KM Conservatory is the place to find the city’s new Operatic talent. And bBeing the beacons of this style to Chennai is quite a responsibility for these youngsters

The building was nondescript, buried deep inside the by-lanes of Kodambakkam. Only the purple gates seemed to be calling attention to themselves, hinting at genius that hid behind them. The first floor of that fairly ordinary building was home to art, skill and passion. Housing KM Music Conservatory, it sheltered aspiring musicians, talented performers and faculty from around the globe. Amongst these students were Chennai’s very own opera performers.

Gaining acceptance

‘Opera Scenes 2013’ was performed by the best of the chosen few, introducing city audiences to locally bred musical talent. Opening the stage up to Western Operatic music, the students offered up a fare that Chennai is rarely host to. The performance itself spanned various emotions, situations and reactions, testing the musicians’ abilities to emote, project and connect with their audiences.

Being the beacons of this style to Chennai is quite a responsibility for these youngsters. “Chennai is aware of Western Classical music, but not a complete opera performance. This is probably because of the stage set-up and detailed production requirements that this involves and the funding it entails,” feels Akshay Sharma, one of the performers. The problem, they all agree, is compounded by the deep-rooted loyalty to Indian Classical music. “We are all trained in Indian classical as well. The basics of both styles are the same. The audiences just find it difficult to accept because it sounds different,” they claim.

With their time at KM Conservatory, these students have found a way past that problem by means of Indianising their performances and meeting their audiences halfway. “Thanks to globalisation, audiences are more aware and this helps as well,” adds Arpita Gandhi, who played the lead role in Lobby, one of the three performances staged. “With this year’s performance, we showed audiences that they can enjoy opera as well. Rahman, the concert hall staff, our students and their parents are all exceptionally happy,” beams Adam Greig, Academic Director at the school.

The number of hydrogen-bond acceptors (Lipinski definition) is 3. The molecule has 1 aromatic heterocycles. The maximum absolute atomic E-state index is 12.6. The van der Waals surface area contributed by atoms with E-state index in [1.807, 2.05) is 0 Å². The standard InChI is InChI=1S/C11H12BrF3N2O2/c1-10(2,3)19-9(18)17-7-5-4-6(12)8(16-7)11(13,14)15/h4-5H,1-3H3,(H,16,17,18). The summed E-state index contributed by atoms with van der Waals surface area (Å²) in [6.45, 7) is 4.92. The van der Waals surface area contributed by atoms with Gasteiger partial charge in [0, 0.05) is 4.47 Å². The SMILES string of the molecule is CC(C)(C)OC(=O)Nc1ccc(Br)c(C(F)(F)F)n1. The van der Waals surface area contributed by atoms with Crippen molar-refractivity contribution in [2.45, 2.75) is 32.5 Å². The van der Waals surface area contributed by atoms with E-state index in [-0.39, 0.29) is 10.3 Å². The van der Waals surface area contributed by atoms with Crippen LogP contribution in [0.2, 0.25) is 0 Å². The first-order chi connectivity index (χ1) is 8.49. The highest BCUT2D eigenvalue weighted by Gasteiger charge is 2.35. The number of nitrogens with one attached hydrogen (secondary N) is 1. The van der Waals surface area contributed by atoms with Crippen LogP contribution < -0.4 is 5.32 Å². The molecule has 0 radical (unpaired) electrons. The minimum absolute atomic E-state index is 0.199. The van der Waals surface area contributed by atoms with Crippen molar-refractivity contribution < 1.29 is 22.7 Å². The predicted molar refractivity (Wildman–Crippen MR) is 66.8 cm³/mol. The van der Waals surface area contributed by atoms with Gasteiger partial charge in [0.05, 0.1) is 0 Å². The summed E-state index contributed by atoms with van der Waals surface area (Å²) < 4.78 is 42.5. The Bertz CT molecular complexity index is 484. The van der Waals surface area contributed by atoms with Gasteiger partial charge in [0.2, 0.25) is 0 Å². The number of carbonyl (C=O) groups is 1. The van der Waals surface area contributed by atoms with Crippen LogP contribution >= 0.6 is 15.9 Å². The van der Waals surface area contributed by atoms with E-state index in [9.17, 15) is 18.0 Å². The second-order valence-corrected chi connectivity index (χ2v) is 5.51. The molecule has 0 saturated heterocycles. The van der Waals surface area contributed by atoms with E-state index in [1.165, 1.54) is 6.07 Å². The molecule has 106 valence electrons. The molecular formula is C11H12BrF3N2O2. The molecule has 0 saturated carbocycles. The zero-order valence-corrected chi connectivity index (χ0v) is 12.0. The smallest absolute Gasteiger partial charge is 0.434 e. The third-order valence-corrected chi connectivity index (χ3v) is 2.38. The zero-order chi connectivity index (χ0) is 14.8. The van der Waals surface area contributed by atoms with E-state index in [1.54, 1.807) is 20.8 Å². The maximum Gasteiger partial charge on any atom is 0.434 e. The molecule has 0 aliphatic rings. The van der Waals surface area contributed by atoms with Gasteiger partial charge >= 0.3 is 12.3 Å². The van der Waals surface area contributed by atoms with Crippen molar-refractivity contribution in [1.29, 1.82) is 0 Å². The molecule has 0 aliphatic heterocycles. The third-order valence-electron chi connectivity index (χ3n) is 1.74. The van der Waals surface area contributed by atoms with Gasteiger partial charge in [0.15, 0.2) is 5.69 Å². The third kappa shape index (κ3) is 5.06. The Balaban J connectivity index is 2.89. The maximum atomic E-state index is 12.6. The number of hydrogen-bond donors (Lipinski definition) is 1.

When asked about the experience of learning to perform an opera, all the students uniformly groaned about the difficulty in projection. “We needed to project our voices effortlessly, without strain and without compromising on stage presence,” says Sandeep Gurrapadi. Staging the performance for Chennai audiences was thus serving multiple aims.

Not only did it showcase the work of the students through the academic year but it also proved that KM Conservatory’s doors are open to those who want to learn while simultaneously breaking down the elitist stereotype attached to western music.

Balance

KM Conservatory, with its soft lighting, peaceful silence, draperies and wooden furniture, is the setting for much learning and growth. In the words of Sharanya Natrajan, lead performer in Carmen (another of the pieces), “KM has a beautiful balance of both Indian Classical/Hindustani and Western Opera unlike any other music conservatory in Asia. In my 10 months here, I have already played the role of Carmen and learnt to sing beautiful Opera Arias.”

Yet, the journey is nowhere near complete. Having been students of various colleges before their KM experience, they all agree that music in general (and specifically opera) is no different from engineering or medicine or any other chosen field of student. Proving this is their personal uphill battle, one they are all willing to face.

More In: Nxg | Metroplus | Chennai